Molybdenum Cofactor Deficiency via the GPHN Gene
- Summary and Pricing
- Clinical Features and Genetics
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The great majority of tests are completed within 18 days.
Clinical sensitivity cannot be estimated precisely because only a small number of patients have been reported. However, clinical sensitivity appears to be low.
Molybdenum cofactor deficiency is an inborn error in metabolism caused by pathogenic variants in the enzymes responsible for molybdenum cofactor biosynthesis. As a result, several molybdenum cofactor-dependent enzymes (sulfite oxidase, xanthine dehydrogenase, and aldehyde oxidase) are nonfunctional. Patients with molybdenum cofactor deficiency excrete elevated levels of sulfite, thiosulfate, S-sulfocysteine, xanthine, and hypoxanthine while uric acid levels are low (Johnson and Duran, 2014). Clinical presentations in molybdenum cofactor deficiencies and isolated sulfite oxidase deficiency are almost indistinguishable. Considerable variability and age of onset for molybdenum cofactor deficiency exists. However, typically presentation will occur shortly after birth with severe convulsions that are difficult to suppress (Reiss et al., 2001. PubMed ID: 11095995; Reiss et al., 2011. PubMed ID: 22040219; Johnson and Duran, 2014). Patients with molybdenum cofactor deficiency also have dysmorphic features that include long face with puffy cheeks, widely spaced eyes, elongated palpebral fissures, thick lips, a long philtrum, and a small nose, which can resemble perinatal asphyxia. Patients also present with psychomotor retardation, ophthalmologic abnormalities such as lens dislocation, peripheral hypertonicity, and axial hypotonia (Johnson and Duran, 2014).
All molybdenum cofactor deficiencies are inherited in an autosomal recessive manner. Reported pathogenic variants in GPHN include a missense variant and a gross deletion of exons 2-3 (Reiss et al., 2001. PubMed ID: 11095995; Reiss et al., 2011. PubMed ID: 22040219). Copy number variants (CNVs) in GPHN in the heterozygous state have been associated with neurodevelopmental disorders such as autism, schizophrenia, and epilepsy (Lionel et al., 2013. PubMed ID: 23393157). However, these variants in the heterozygous state are not causative for molybdenum cofactor deficiency. MOCS1 and MOCS2 pathogenic variants are the more common cause of molybdenum cofactor deficiency (Reiss and Hahnewald, 2011. PubMed ID: 21031595).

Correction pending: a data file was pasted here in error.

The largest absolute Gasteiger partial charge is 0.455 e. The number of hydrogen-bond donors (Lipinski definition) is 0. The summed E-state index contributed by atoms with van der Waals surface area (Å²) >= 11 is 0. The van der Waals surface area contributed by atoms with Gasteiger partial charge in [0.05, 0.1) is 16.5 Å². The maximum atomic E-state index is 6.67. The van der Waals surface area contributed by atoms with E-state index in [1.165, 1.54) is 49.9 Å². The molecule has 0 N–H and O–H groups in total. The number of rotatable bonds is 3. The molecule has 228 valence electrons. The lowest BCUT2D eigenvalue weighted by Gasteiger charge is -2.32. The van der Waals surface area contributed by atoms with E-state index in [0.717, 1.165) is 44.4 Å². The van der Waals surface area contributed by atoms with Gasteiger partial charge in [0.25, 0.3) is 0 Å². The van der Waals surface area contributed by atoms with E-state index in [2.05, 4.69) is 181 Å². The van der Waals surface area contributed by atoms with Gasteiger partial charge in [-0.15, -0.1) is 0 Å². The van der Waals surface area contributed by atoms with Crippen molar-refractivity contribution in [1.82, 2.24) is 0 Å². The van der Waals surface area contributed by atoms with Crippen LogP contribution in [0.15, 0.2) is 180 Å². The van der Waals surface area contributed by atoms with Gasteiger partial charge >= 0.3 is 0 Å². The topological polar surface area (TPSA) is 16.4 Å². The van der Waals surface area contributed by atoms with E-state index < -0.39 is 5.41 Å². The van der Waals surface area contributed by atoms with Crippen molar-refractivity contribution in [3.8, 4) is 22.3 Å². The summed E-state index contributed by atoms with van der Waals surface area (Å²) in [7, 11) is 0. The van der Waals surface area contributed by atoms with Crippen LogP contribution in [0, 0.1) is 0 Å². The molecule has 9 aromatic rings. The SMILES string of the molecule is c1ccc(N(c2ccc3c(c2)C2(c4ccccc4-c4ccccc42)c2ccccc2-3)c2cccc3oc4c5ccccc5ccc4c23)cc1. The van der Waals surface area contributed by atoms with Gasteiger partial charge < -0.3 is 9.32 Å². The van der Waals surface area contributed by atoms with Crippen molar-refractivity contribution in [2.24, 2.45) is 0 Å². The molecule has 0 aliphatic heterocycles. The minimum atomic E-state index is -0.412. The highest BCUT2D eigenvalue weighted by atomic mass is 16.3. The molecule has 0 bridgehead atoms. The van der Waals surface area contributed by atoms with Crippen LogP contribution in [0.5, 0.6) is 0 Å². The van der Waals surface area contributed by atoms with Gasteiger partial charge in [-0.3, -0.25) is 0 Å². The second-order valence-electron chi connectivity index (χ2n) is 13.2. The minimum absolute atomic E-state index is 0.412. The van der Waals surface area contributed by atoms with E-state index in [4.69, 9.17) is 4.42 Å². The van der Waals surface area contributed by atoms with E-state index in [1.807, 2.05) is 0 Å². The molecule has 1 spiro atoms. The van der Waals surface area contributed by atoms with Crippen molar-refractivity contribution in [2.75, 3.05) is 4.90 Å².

The GPHN gene encodes the gephyrin protein which has surprising dual functions in cofactor synthesis as well as synaptic receptor clustering. The gephyrin protein contains two domains (E and G) that are necessary for the activation and insertion of molybdenum into molybdopterin (Reiss et al., 2001. PubMed ID: 11095995). The reported pathogenic variants for molybdenum cofactor deficiency have been observed in both domains. Gephyrin also belongs to a group of cytoskeletal elements that are critical for receptor-associated synaptic localization and organization (Reiss et al., 2001. PubMed ID: 11095995).
Testing is accomplished by amplifying all coding exons and ~20 bp of adjacent noncoding sequence, then determining the nucleotide sequence using standard dideoxy sequencing methods and a capillary electrophoresis instrument. We will also sequence any single exon (Test #100) or pair of exons (Test #200) in family members of patients with known pathogenic variants or to confirm research results.